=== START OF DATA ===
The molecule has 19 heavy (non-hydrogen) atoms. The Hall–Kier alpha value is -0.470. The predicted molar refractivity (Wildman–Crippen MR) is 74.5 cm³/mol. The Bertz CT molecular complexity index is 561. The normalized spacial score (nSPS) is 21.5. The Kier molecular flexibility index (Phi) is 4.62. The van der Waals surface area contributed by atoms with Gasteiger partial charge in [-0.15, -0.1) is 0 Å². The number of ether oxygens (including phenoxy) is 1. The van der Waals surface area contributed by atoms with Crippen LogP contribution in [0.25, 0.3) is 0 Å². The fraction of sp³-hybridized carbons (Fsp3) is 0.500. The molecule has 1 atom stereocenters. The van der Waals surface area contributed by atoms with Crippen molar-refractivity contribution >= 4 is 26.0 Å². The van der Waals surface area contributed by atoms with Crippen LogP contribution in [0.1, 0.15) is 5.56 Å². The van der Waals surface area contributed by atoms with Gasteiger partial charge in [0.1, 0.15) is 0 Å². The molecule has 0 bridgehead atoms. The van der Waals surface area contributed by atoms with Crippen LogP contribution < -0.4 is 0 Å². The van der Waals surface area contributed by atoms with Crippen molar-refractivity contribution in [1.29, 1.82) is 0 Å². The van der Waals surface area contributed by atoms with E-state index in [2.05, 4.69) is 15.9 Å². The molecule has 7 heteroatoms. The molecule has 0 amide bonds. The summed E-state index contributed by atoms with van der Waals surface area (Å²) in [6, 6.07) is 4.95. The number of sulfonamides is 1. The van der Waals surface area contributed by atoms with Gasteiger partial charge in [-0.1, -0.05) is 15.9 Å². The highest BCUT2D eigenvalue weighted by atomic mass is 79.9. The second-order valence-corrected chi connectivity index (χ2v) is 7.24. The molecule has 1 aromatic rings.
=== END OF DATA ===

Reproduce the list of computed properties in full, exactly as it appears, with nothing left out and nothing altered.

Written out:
The molecule has 19 heavy (non-hydrogen) atoms. The Hall–Kier alpha value is -0.470. The predicted molar refractivity (Wildman–Crippen MR) is 74.5 cm³/mol. The Bertz CT molecular complexity index is 561. The normalized spacial score (nSPS) is 21.5. The Kier molecular flexibility index (Phi) is 4.62. The van der Waals surface area contributed by atoms with Gasteiger partial charge in [-0.15, -0.1) is 0 Å². The number of ether oxygens (including phenoxy) is 1. The van der Waals surface area contributed by atoms with Crippen LogP contribution in [0.25, 0.3) is 0 Å². The fraction of sp³-hybridized carbons (Fsp3) is 0.500. The molecule has 1 atom stereocenters. The van der Waals surface area contributed by atoms with Crippen molar-refractivity contribution >= 4 is 26.0 Å². The van der Waals surface area contributed by atoms with Crippen LogP contribution in [0.1, 0.15) is 5.56 Å². The van der Waals surface area contributed by atoms with Gasteiger partial charge in [0.1, 0.15) is 0 Å². The molecule has 0 bridgehead atoms. The van der Waals surface area contributed by atoms with Crippen LogP contribution < -0.4 is 0 Å². The van der Waals surface area contributed by atoms with Crippen molar-refractivity contribution in [1.29, 1.82) is 0 Å². The van der Waals surface area contributed by atoms with E-state index in [2.05, 4.69) is 15.9 Å². The molecule has 7 heteroatoms. The molecule has 0 amide bonds. The summed E-state index contributed by atoms with van der Waals surface area (Å²) in [6, 6.07) is 4.95. The number of sulfonamides is 1. The van der Waals surface area contributed by atoms with Gasteiger partial charge in [-0.1, -0.05) is 15.9 Å². The highest BCUT2D eigenvalue weighted by atomic mass is 79.9. The second-order valence-corrected chi connectivity index (χ2v) is 7.24. The molecule has 1 aromatic rings.